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Communities with late-night MBTA service need option of later nightlife

The last Green Line train to Lechmere arrived at Park Street Station at 2:39 a.m. during the first night of the MBTA’s late-night service.

Aram Boghosian for The Boston Globe

The last Green Line train to Lechmere arrived at Park Street Station at 2:39 a.m. during the first night of the MBTA’s late-night service.

Even though there’s a much greater demand for nightlife in Boston and Cambridge than in quiet rural areas of Massachusetts, state law dictates that bars in communities across Massachusetts must close no later than 2 a.m. That rule, which is more than adequate for most cities and towns, is too restrictive in the state’s urban core. The state Senate recently approved a budget amendment, filed by Senator Linda Dorcena Forry of Dorchester at Mayor Walsh’s request, that would give communities served by the MBTA’s late-night service the option of allowing alcohol sales after 2 a.m. The measure deserves the support of a House-Senate conference committee and the Legislature as a whole.

As Boston draws visitors from faraway time zones and seeks to accommodate night owls, a later nightlife becomes an important amenity. It sends a message that people with unorthodox schedules can live a full life here, offers transplants and recent graduates more opportunities to meet friends and potential dates, and provides a forum for the kind of casual schmoozing that fuels many creative enterprises. People who want to stay out longer at thumping dance clubs deserve the opportunity, but there are also social and economic benefits to later hours at lower-key venues where patrons can hear each other talk.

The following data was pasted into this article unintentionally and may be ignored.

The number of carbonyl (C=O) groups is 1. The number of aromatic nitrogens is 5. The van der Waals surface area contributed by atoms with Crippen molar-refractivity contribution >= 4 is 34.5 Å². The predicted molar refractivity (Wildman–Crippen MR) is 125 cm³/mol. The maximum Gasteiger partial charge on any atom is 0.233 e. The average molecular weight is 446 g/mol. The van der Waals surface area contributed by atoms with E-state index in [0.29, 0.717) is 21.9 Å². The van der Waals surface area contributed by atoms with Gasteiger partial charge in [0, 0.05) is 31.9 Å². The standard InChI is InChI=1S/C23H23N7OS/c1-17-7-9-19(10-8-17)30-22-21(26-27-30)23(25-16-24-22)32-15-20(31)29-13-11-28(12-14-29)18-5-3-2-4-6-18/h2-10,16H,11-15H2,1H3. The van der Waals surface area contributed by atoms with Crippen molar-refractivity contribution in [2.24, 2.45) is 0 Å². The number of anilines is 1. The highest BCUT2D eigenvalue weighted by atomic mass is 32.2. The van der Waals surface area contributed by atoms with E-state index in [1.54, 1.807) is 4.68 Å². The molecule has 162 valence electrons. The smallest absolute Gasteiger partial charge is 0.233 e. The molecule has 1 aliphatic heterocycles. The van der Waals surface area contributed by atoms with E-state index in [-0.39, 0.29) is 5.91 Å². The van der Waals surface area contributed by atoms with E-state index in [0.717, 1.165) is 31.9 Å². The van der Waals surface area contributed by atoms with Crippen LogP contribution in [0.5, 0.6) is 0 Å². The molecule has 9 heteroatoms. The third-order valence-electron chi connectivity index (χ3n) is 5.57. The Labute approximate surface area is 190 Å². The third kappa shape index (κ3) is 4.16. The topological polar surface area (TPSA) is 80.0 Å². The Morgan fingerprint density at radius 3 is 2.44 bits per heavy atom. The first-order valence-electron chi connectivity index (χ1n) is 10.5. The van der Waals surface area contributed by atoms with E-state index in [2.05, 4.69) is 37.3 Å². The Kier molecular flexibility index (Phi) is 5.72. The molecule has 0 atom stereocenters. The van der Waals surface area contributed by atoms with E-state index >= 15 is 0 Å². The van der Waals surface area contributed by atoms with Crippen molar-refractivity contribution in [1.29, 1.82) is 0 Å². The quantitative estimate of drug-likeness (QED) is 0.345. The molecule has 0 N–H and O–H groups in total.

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Perhaps paradoxically, allowing later hours can also be helpful in addressing some of the problems often thought to be associated with nightlife: By giving bar patrons more time to trickle out on their own, rather than pushing everybody out at once, later hours can actually discourage rowdiness. The revival of late night MBTA service, coupled with the emergence of smartphone-based transportation systems, means local residents can stay out later without getting behind the wheel.

Still, the fate of Dorcena Forry’s amendment is uncertain: None of the lawmakers on the conference committee comes from a community served by late-night T, so they might be wary of including the provision in the final legislation. But the measure is a modest step. It would allow — but not require — Boston and other nearby communities to opt for later hours. Including the measure in the budget legislation would be a victory for the principle of local control — and would help Boston in its broader efforts to accommodate a 24-hour world.

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